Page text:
India takes US to WTO for failure to lift steel import duties
10 Jun 2017
India has filed a non-compliance complaint against the United States with the World Trade Organisation (WTO) over the latter's failure to drop anti-subsidy duties on certain Indian steel products as per an earlier ruling, the WTO said on Friday.
India said the United States had failed to meet an April 2016 deadline to comply with a WTO ruling against countervailing duties imposed on hot-rolled carbon steel flat products from India.
India has now sought consultations with the US under the aegis of the World Trade Organisation (WTO) after the last date for Washington to comply with the WTO dispute settlement body's ruling passes last year.
''India considers that the measures taken by the US to comply with the recommendations and rulings adopted by the DSB (Dispute Settlement Body) in US – Carbon Steel (India) are not consistent with such adopted recommendations and the covered agreements, and therefore, requests that the US enter into consultations,'' New Delhi stated in its representation to the WTO.
India first moved the WTO in April 2012, after the US Commerce Department slapped 286 per cent countervailing duty on imports of circular welded carbon-quality steel pipe from India, following a petition from Allied Tube and Conduit, JMC Steel Group, Wheatland Tube and United States Steel Corp.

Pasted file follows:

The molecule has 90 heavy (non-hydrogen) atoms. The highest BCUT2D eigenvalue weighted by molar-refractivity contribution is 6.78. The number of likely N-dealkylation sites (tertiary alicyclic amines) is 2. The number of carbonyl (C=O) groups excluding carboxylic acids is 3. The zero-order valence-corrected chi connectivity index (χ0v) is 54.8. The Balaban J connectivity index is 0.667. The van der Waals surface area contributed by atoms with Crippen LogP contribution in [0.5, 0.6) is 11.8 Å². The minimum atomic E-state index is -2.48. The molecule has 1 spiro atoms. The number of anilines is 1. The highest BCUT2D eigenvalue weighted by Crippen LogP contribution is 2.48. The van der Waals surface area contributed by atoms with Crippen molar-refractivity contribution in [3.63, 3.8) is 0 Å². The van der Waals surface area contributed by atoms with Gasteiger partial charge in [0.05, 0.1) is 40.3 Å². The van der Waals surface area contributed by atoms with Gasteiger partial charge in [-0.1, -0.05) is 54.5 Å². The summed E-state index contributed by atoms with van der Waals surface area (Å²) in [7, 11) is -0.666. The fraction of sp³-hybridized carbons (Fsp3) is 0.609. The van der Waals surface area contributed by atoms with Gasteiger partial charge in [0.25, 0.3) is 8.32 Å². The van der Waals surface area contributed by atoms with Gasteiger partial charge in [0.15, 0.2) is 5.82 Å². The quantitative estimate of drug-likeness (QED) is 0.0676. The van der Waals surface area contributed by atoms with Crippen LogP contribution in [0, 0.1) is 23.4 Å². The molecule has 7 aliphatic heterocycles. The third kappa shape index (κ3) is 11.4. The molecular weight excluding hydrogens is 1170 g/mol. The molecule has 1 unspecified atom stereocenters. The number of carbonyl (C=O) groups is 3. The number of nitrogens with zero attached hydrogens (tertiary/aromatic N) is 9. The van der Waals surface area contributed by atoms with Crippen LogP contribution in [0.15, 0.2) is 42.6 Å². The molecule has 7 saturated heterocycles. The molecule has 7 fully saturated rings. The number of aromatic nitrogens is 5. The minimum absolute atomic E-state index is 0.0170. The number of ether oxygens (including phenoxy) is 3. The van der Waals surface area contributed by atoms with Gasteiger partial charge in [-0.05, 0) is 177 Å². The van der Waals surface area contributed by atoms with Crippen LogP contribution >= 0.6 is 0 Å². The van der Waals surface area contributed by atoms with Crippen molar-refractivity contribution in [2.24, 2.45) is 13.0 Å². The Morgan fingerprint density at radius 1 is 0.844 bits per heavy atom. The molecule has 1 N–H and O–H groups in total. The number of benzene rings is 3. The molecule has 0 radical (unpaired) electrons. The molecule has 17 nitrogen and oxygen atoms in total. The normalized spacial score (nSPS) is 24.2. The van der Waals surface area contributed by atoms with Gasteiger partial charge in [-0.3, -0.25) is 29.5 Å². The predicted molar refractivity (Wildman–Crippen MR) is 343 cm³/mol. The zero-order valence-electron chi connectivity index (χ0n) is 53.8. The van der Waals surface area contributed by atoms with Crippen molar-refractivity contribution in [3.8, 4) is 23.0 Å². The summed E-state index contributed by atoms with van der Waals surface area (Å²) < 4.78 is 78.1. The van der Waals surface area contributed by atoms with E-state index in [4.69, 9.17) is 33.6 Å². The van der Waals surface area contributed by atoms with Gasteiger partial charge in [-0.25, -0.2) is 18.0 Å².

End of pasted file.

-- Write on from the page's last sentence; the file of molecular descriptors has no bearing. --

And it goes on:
The Commerce Department argued that the iron ore used to make steel pipes by Indian companies came from a state-run mining firm, NMDC, effectively subsidising Indian exporters and that the countervailing duty was meant to protect US industry from dumping.
India argued that the price of the steel pipe was set by the market and there is no subsidy involved in sale to local firms.
On 19 December 2014, the DSB had found that the US impost of countervailing duties on hot-rolled carbon steel flat product imports from India breached obligations of the US under the Agreement on Subsidies and Countervailing Measures (SCM Agreement) and recommended removal of import duties to conform to US obligations under the SCM Agreement.
On 24 March 2015, US and India informed the DSB that they had agreed that the reasonable period of time for the US to implement the DSB recommendations and rulings, would expire on 18 April 2016.
However, the US has failed to implement the DSB's recommendations and rulings and hence the Indian complaint.
The non-compliance complaint, effectively a new trade dispute, could lead to India seeking imposition of trade sanctions if the United States still fails to comply.